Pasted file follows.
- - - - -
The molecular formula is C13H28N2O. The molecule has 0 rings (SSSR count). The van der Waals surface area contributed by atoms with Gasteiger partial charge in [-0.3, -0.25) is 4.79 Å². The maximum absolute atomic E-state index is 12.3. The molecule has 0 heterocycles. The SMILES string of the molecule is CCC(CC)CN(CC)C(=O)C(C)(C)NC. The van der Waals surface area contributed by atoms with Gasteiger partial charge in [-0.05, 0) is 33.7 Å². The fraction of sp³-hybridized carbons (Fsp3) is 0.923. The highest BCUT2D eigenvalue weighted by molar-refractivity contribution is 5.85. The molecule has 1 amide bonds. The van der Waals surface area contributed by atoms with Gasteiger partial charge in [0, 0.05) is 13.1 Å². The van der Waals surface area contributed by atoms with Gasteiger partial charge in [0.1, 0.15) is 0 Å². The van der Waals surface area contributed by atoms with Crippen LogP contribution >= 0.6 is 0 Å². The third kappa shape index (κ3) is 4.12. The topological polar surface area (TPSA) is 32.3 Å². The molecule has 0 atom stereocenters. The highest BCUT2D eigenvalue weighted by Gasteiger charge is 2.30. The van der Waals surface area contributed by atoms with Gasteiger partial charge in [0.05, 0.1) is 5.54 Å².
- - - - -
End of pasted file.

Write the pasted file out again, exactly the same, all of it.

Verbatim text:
The molecular formula is C13H28N2O. The molecule has 0 rings (SSSR count). The van der Waals surface area contributed by atoms with Gasteiger partial charge in [-0.3, -0.25) is 4.79 Å². The maximum absolute atomic E-state index is 12.3. The molecule has 0 heterocycles. The SMILES string of the molecule is CCC(CC)CN(CC)C(=O)C(C)(C)NC. The van der Waals surface area contributed by atoms with Gasteiger partial charge in [-0.05, 0) is 33.7 Å². The fraction of sp³-hybridized carbons (Fsp3) is 0.923. The highest BCUT2D eigenvalue weighted by molar-refractivity contribution is 5.85. The molecule has 1 amide bonds. The van der Waals surface area contributed by atoms with Gasteiger partial charge in [0, 0.05) is 13.1 Å². The van der Waals surface area contributed by atoms with Gasteiger partial charge in [0.1, 0.15) is 0 Å². The van der Waals surface area contributed by atoms with Crippen LogP contribution >= 0.6 is 0 Å². The third kappa shape index (κ3) is 4.12. The topological polar surface area (TPSA) is 32.3 Å². The molecule has 0 atom stereocenters. The highest BCUT2D eigenvalue weighted by Gasteiger charge is 2.30. The van der Waals surface area contributed by atoms with Gasteiger partial charge in [0.05, 0.1) is 5.54 Å².